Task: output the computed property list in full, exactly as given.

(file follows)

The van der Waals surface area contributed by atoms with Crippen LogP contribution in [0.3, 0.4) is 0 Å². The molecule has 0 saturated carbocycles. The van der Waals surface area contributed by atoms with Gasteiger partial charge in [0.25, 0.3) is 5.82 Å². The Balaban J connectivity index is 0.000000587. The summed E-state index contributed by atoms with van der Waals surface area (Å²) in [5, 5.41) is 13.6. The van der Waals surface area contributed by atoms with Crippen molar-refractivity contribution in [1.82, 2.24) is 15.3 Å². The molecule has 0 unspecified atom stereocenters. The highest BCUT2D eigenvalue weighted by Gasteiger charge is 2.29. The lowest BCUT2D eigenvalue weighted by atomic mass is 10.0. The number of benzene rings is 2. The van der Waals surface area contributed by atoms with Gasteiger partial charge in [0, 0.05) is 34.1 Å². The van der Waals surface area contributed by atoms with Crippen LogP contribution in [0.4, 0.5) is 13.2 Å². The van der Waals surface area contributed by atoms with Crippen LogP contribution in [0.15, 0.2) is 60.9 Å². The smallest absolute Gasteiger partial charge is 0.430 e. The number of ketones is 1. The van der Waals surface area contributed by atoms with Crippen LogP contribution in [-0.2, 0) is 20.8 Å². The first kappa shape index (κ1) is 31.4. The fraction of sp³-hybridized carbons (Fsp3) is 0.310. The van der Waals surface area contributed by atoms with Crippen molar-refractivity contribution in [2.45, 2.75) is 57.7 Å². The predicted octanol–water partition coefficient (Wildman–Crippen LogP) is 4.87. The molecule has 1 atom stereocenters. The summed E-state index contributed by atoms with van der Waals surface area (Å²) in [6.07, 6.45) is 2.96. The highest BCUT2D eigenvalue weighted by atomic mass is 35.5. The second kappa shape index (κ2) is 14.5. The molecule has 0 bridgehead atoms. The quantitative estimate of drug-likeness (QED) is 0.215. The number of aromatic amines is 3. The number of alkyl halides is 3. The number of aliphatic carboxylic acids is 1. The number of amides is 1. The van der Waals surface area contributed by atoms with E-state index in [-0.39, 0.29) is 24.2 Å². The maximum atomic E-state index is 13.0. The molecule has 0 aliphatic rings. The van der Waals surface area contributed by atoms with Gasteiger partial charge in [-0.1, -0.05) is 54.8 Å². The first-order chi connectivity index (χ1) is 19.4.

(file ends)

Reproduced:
The van der Waals surface area contributed by atoms with Crippen LogP contribution in [0.3, 0.4) is 0 Å². The molecule has 0 saturated carbocycles. The van der Waals surface area contributed by atoms with Gasteiger partial charge in [0.25, 0.3) is 5.82 Å². The Balaban J connectivity index is 0.000000587. The summed E-state index contributed by atoms with van der Waals surface area (Å²) in [5, 5.41) is 13.6. The van der Waals surface area contributed by atoms with Crippen molar-refractivity contribution in [1.82, 2.24) is 15.3 Å². The molecule has 0 unspecified atom stereocenters. The highest BCUT2D eigenvalue weighted by Gasteiger charge is 2.29. The lowest BCUT2D eigenvalue weighted by atomic mass is 10.0. The number of benzene rings is 2. The van der Waals surface area contributed by atoms with Gasteiger partial charge in [0, 0.05) is 34.1 Å². The van der Waals surface area contributed by atoms with Crippen LogP contribution in [0.4, 0.5) is 13.2 Å². The van der Waals surface area contributed by atoms with Crippen LogP contribution in [0.15, 0.2) is 60.9 Å². The smallest absolute Gasteiger partial charge is 0.430 e. The number of ketones is 1. The van der Waals surface area contributed by atoms with Crippen LogP contribution in [-0.2, 0) is 20.8 Å². The first kappa shape index (κ1) is 31.4. The fraction of sp³-hybridized carbons (Fsp3) is 0.310. The van der Waals surface area contributed by atoms with Crippen molar-refractivity contribution in [2.45, 2.75) is 57.7 Å². The predicted octanol–water partition coefficient (Wildman–Crippen LogP) is 4.87. The molecule has 1 atom stereocenters. The summed E-state index contributed by atoms with van der Waals surface area (Å²) in [6.07, 6.45) is 2.96. The highest BCUT2D eigenvalue weighted by atomic mass is 35.5. The second kappa shape index (κ2) is 14.5. The molecule has 0 bridgehead atoms. The quantitative estimate of drug-likeness (QED) is 0.215. The number of aromatic amines is 3. The number of alkyl halides is 3. The number of aliphatic carboxylic acids is 1. The number of amides is 1. The van der Waals surface area contributed by atoms with E-state index in [-0.39, 0.29) is 24.2 Å². The maximum atomic E-state index is 13.0. The molecule has 0 aliphatic rings. The van der Waals surface area contributed by atoms with Gasteiger partial charge in [-0.1, -0.05) is 54.8 Å². The first-order chi connectivity index (χ1) is 19.4.